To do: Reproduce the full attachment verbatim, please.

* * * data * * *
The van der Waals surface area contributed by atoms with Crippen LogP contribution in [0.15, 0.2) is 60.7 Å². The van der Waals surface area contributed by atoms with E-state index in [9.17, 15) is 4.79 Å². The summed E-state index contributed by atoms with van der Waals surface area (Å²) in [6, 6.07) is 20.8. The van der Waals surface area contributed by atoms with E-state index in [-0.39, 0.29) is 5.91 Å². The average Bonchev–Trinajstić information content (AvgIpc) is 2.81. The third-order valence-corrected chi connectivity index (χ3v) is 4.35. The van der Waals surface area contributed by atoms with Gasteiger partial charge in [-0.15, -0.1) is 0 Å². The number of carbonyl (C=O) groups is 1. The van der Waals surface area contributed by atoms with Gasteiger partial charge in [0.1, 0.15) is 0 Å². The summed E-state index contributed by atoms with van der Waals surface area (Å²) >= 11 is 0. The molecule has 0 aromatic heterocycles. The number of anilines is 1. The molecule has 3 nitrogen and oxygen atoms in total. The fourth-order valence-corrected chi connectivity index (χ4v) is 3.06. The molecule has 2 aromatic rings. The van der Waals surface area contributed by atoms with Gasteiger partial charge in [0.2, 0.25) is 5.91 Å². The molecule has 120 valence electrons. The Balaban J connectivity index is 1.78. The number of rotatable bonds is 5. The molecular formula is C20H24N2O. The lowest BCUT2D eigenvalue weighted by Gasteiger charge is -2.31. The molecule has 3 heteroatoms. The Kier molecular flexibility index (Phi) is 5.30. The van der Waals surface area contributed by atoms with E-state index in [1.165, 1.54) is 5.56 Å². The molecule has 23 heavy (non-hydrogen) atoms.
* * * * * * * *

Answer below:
The van der Waals surface area contributed by atoms with Crippen LogP contribution in [0.15, 0.2) is 60.7 Å². The van der Waals surface area contributed by atoms with E-state index in [9.17, 15) is 4.79 Å². The summed E-state index contributed by atoms with van der Waals surface area (Å²) in [6, 6.07) is 20.8. The van der Waals surface area contributed by atoms with E-state index in [-0.39, 0.29) is 5.91 Å². The average Bonchev–Trinajstić information content (AvgIpc) is 2.81. The third-order valence-corrected chi connectivity index (χ3v) is 4.35. The van der Waals surface area contributed by atoms with Gasteiger partial charge in [-0.15, -0.1) is 0 Å². The number of carbonyl (C=O) groups is 1. The van der Waals surface area contributed by atoms with Gasteiger partial charge in [0.1, 0.15) is 0 Å². The summed E-state index contributed by atoms with van der Waals surface area (Å²) >= 11 is 0. The molecule has 0 aromatic heterocycles. The number of anilines is 1. The molecule has 3 nitrogen and oxygen atoms in total. The fourth-order valence-corrected chi connectivity index (χ4v) is 3.06. The molecule has 2 aromatic rings. The van der Waals surface area contributed by atoms with Gasteiger partial charge in [0.2, 0.25) is 5.91 Å². The molecule has 120 valence electrons. The Balaban J connectivity index is 1.78. The number of rotatable bonds is 5. The molecular formula is C20H24N2O. The lowest BCUT2D eigenvalue weighted by Gasteiger charge is -2.31. The molecule has 3 heteroatoms. The Kier molecular flexibility index (Phi) is 5.30. The van der Waals surface area contributed by atoms with E-state index in [1.165, 1.54) is 5.56 Å². The molecule has 23 heavy (non-hydrogen) atoms.